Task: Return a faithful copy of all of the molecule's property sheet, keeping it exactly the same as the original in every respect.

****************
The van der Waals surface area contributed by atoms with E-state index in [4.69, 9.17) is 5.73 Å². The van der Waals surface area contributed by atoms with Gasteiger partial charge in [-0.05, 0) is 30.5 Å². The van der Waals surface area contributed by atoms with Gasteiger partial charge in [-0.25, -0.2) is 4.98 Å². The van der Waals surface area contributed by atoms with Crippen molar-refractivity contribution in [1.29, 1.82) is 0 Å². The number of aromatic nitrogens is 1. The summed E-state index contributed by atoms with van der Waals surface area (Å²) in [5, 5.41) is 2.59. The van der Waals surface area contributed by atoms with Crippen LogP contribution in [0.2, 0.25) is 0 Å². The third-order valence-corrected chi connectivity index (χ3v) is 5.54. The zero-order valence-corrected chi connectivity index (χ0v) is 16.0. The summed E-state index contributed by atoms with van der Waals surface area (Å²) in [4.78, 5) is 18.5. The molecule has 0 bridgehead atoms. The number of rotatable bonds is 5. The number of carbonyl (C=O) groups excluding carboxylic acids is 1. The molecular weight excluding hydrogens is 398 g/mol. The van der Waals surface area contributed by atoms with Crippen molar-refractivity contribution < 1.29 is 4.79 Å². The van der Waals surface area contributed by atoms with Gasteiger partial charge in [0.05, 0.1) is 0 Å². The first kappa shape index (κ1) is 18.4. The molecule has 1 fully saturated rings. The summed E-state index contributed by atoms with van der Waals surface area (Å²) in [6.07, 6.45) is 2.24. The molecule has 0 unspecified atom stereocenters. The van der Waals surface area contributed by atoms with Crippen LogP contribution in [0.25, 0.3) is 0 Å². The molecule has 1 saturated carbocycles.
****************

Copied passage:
The van der Waals surface area contributed by atoms with E-state index in [4.69, 9.17) is 5.73 Å². The van der Waals surface area contributed by atoms with Gasteiger partial charge in [-0.05, 0) is 30.5 Å². The van der Waals surface area contributed by atoms with Gasteiger partial charge in [-0.25, -0.2) is 4.98 Å². The van der Waals surface area contributed by atoms with Crippen molar-refractivity contribution in [1.29, 1.82) is 0 Å². The number of aromatic nitrogens is 1. The summed E-state index contributed by atoms with van der Waals surface area (Å²) in [5, 5.41) is 2.59. The van der Waals surface area contributed by atoms with Crippen LogP contribution in [0.2, 0.25) is 0 Å². The third-order valence-corrected chi connectivity index (χ3v) is 5.54. The zero-order valence-corrected chi connectivity index (χ0v) is 16.0. The summed E-state index contributed by atoms with van der Waals surface area (Å²) in [4.78, 5) is 18.5. The molecule has 0 bridgehead atoms. The number of rotatable bonds is 5. The number of carbonyl (C=O) groups excluding carboxylic acids is 1. The molecular weight excluding hydrogens is 398 g/mol. The van der Waals surface area contributed by atoms with Crippen molar-refractivity contribution < 1.29 is 4.79 Å². The van der Waals surface area contributed by atoms with Gasteiger partial charge in [0.05, 0.1) is 0 Å². The first kappa shape index (κ1) is 18.4. The molecule has 1 fully saturated rings. The summed E-state index contributed by atoms with van der Waals surface area (Å²) in [6.07, 6.45) is 2.24. The molecule has 0 unspecified atom stereocenters. The van der Waals surface area contributed by atoms with Crippen LogP contribution in [0.25, 0.3) is 0 Å². The molecule has 1 saturated carbocycles.